Insufficient monitoring: A lack of monitoring for access and use of secrets can delay the detection of unauthorized access, allowing attackers to operate undetected for extended periods.

Secrets management best practices

Follow these nine best practices to mitigate the risks associated with secrets management:

  • Centralized secrets management: Use a centralized secrets management offering, such as AWS Secrets Manager, HashiCorp Vault, or Azure Key Vault. These tools feature secure storage, access controls, and audit logging for secrets.
  • Encryption: Always encrypt secrets both at rest and in transit. Use strong encryption standards to ensure that even if the storage medium becomes compromised, the secrets remain protected.
  • Least privilege access: Implement the principle of least privilege by granting access to secrets only to those who absolutely need it. Use role-based access control (RBAC) and manage identity and access management (IAM) properly to control permissions effectively.
  • Regular rotation: Rotate secrets regularly to minimize the window of opportunity for attackers. Automated rotation mechanisms offered by secrets management tools can simplify this process.
  • Audit and monitor: Implement comprehensive auditing and monitoring to track access to secrets. Regularly review audit logs to detect suspicious activity and respond promptly.
  • Avoid hardcoding secrets: Never hardcode secrets in source code. Use environment variables or secrets management tools to inject secrets at runtime.
  • Use strong authentication: Protect access to secrets management systems with strong authentication mechanisms, such as multi-factor authentication (MFA) and single sign-on (SSO).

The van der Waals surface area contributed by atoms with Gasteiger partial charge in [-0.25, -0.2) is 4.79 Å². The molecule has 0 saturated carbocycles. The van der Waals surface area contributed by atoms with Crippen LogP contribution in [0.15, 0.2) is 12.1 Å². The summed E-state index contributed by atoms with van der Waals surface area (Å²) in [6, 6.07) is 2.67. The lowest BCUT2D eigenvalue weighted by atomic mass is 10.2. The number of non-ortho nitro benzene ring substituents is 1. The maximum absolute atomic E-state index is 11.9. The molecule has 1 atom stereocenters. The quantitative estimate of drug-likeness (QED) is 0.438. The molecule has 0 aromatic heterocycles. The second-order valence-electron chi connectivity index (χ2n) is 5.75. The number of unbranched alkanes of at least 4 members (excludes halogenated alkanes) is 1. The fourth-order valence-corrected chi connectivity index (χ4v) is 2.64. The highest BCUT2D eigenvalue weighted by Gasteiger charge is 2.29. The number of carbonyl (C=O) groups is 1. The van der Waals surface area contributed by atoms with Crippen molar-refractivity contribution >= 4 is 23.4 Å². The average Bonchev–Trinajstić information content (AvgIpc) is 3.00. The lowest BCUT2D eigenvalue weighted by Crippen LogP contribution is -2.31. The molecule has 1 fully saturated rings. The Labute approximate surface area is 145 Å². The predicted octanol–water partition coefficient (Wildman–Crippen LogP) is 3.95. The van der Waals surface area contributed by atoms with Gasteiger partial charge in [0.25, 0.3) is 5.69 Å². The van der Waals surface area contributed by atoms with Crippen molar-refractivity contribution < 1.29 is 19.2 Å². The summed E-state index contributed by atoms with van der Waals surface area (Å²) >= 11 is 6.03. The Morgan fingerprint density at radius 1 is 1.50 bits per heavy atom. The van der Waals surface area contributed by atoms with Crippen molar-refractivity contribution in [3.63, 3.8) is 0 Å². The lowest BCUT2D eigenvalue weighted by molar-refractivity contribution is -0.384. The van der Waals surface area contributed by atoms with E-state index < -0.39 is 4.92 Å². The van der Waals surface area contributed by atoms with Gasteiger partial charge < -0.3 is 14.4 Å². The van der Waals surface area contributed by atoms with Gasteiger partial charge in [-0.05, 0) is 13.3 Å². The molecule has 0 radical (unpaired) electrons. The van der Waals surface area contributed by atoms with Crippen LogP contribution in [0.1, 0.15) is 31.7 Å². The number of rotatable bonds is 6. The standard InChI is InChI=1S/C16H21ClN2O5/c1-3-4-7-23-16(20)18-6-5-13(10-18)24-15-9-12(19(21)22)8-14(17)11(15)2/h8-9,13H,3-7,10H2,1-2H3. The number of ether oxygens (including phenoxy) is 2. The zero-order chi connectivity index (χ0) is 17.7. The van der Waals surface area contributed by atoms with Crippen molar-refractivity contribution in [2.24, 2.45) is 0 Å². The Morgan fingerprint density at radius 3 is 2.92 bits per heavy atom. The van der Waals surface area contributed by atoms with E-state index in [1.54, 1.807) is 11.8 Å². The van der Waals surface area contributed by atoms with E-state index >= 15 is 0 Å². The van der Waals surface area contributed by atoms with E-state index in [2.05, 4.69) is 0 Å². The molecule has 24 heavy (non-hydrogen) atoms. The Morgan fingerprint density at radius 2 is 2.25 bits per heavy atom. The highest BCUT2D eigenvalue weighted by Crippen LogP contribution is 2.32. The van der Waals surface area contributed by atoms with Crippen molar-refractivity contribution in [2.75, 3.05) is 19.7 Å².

• Secure development practices: Educate developers on secure coding practices and the importance of secrets management. Conduct regular code reviews and security assessments to identify and address vulnerabilities.
  • Backup and recovery: Ensure that the company’s secrets management system gets backed up regularly and that the team has a robust recovery plan in place. This ensures continuity in the event of system failures or breaches.

Teams need to think of secrets management as a critical component of cloud security. By understanding the types of secrets, their importance, and how attackers can exploit them, organizations can implement effective strategies to protect their sensitive information.

Adopting best practices, along with proper education across all engineering teams, can significantly reduce the risk of security incidents and enhance overall operational resilience. As cloud environments continue to evolve, robust secrets management will remain a cornerstone of secure and efficient operations.

Shira Shamban, co-founder and CEO, Solvo

Shira Shamban

Shira Shambam, co-founder and CEO at Solvo, a software company focused on automating cloud and data security, started her career in security as a military officer in Israel’s intelligence Unit 8200. Specializing in cloud security, Shira works to empower women and underrepresented groups in technology, volunteering as a lecturer and mentor for organizations such as SheCodes, Cyber Ladies, and Women in AppSec. She also spearheaded the local mentoring initiative Security Diva and holds the position of co-chair at OWASP Israel.

LinkedIn: https://www.linkedin.com/in/shira-shamban/

Twitter: https://twitter.com/ShambanIT